HOUSTON, Dec 10 (Reuters) - The Mississippi Public Service Commission on Tuesday rejected Entergy Corp’s deal to divest its transmission operation to ITC Holdings in a transaction valued at $1.78 billion.
In a 3-0 vote, the Mississippi commission said the transaction was not in the public interest and would raise transmission rates for Entergy Mississippi customers
The transaction is a spin-off and merger of Entergy’s 15,400-mile transmission network serving parts of Arkansas, Louisiana, Mississippi and Texas.
The deal, which would double the size of ITC’s operation, has been approved by federal regulators and ITC shareholders, but faced growing opposition from state regulators in several states.
The Mississippi commission is the first state to deny the transaction.
The commission’s order said testimony indicated customers would pay $348 million more over 30 years under ITC ownership because ITC can earn a higher rate of return allowed under federal regulation compared to state regulation.
The transaction “offers with certainty only significant cost to rate payers and complete loss of this commission’s rate jurisdiction over the transmission assets at issue,” the commission said.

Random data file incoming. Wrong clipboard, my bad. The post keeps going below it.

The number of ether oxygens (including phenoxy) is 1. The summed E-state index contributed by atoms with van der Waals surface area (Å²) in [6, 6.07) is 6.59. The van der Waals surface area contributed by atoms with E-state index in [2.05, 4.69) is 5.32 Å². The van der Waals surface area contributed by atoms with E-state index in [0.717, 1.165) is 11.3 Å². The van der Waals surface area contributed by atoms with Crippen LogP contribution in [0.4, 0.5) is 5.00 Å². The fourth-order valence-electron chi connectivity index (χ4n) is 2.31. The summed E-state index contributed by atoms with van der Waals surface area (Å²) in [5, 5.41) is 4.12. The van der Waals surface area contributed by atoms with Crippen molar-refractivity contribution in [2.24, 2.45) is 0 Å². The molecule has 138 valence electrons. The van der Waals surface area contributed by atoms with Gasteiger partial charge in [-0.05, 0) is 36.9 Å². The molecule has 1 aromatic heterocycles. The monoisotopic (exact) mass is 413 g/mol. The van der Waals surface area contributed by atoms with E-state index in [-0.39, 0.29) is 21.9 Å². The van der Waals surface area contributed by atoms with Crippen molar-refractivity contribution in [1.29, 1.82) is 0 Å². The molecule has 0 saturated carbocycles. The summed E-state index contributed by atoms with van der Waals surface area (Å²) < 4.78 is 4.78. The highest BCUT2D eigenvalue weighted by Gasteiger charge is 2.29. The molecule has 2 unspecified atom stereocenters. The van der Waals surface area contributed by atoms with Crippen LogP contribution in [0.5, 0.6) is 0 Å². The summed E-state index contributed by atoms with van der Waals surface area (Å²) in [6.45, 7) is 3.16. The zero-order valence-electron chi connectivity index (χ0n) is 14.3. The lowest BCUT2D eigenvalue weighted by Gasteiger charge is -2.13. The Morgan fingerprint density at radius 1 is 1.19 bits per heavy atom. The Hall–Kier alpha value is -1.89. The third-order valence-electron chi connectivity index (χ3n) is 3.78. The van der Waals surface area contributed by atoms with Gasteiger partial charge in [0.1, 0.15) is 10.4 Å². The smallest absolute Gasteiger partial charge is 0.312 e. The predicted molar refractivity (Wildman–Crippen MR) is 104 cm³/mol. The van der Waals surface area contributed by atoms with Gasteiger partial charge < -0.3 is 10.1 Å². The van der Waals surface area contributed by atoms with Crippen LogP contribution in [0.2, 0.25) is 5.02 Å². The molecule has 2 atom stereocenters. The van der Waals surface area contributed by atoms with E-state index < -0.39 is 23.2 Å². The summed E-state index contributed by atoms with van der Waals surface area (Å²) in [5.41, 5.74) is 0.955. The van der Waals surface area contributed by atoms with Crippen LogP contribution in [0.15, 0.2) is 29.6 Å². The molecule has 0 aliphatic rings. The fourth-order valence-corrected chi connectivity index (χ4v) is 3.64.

“We are disappointed that the Mississippi commission took action today and found that the transaction is not in the public interest,” said Entergy spokesman Michael Burns. “We will evaluate the Mississippi commission’s 99-page order and work with ITC to determine next steps.”
“It is not a surprise given the opposition we have seen,” said Paul Patterson, an analyst at Glenrock Associates in New York.
Entergy and ITC sought to address state concerns by offering a total of $453 million in rate mitigation over five years to Entergy customers to offset ITC’s higher rate of return.
In Mississippi, Entergy and ITC offered $77.5 million in rate mitigation.
The Texas Public Utility Commission was preparing to reject the deal in August, but allowed Entergy and ITC to withdraw and resubmit the proposal to include details of the mitigation plan for Texas.
A second hearing on the deal was held in Texas in late November, but the commission has not ruled.
Other utility regulators in Louisiana, Arkansas and the City of New Orleans are still considering the deal.